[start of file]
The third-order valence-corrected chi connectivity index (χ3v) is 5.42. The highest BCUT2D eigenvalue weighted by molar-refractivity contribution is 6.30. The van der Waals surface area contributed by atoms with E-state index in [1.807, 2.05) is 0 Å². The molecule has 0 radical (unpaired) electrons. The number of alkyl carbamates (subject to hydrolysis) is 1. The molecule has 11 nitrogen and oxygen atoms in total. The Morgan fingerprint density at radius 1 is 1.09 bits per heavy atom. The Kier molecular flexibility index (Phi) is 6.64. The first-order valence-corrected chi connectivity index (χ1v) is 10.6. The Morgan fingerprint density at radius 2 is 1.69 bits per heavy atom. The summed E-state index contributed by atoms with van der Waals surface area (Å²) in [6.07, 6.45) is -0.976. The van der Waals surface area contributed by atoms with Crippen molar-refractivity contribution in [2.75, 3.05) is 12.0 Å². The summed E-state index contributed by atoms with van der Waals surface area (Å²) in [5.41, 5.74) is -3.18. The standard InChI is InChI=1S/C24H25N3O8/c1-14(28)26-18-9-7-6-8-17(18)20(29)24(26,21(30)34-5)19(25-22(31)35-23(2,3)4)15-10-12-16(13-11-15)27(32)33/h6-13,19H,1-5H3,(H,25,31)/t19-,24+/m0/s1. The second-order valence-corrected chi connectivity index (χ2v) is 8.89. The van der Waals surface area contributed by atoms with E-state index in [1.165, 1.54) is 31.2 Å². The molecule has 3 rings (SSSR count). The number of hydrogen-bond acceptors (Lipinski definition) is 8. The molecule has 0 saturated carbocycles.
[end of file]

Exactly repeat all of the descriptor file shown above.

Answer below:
The third-order valence-corrected chi connectivity index (χ3v) is 5.42. The highest BCUT2D eigenvalue weighted by molar-refractivity contribution is 6.30. The van der Waals surface area contributed by atoms with E-state index in [1.807, 2.05) is 0 Å². The molecule has 0 radical (unpaired) electrons. The number of alkyl carbamates (subject to hydrolysis) is 1. The molecule has 11 nitrogen and oxygen atoms in total. The Morgan fingerprint density at radius 1 is 1.09 bits per heavy atom. The Kier molecular flexibility index (Phi) is 6.64. The first-order valence-corrected chi connectivity index (χ1v) is 10.6. The Morgan fingerprint density at radius 2 is 1.69 bits per heavy atom. The summed E-state index contributed by atoms with van der Waals surface area (Å²) in [6.07, 6.45) is -0.976. The van der Waals surface area contributed by atoms with Crippen molar-refractivity contribution in [2.75, 3.05) is 12.0 Å². The summed E-state index contributed by atoms with van der Waals surface area (Å²) in [5.41, 5.74) is -3.18. The standard InChI is InChI=1S/C24H25N3O8/c1-14(28)26-18-9-7-6-8-17(18)20(29)24(26,21(30)34-5)19(25-22(31)35-23(2,3)4)15-10-12-16(13-11-15)27(32)33/h6-13,19H,1-5H3,(H,25,31)/t19-,24+/m0/s1. The second-order valence-corrected chi connectivity index (χ2v) is 8.89. The van der Waals surface area contributed by atoms with E-state index in [1.165, 1.54) is 31.2 Å². The molecule has 3 rings (SSSR count). The number of hydrogen-bond acceptors (Lipinski definition) is 8. The molecule has 0 saturated carbocycles.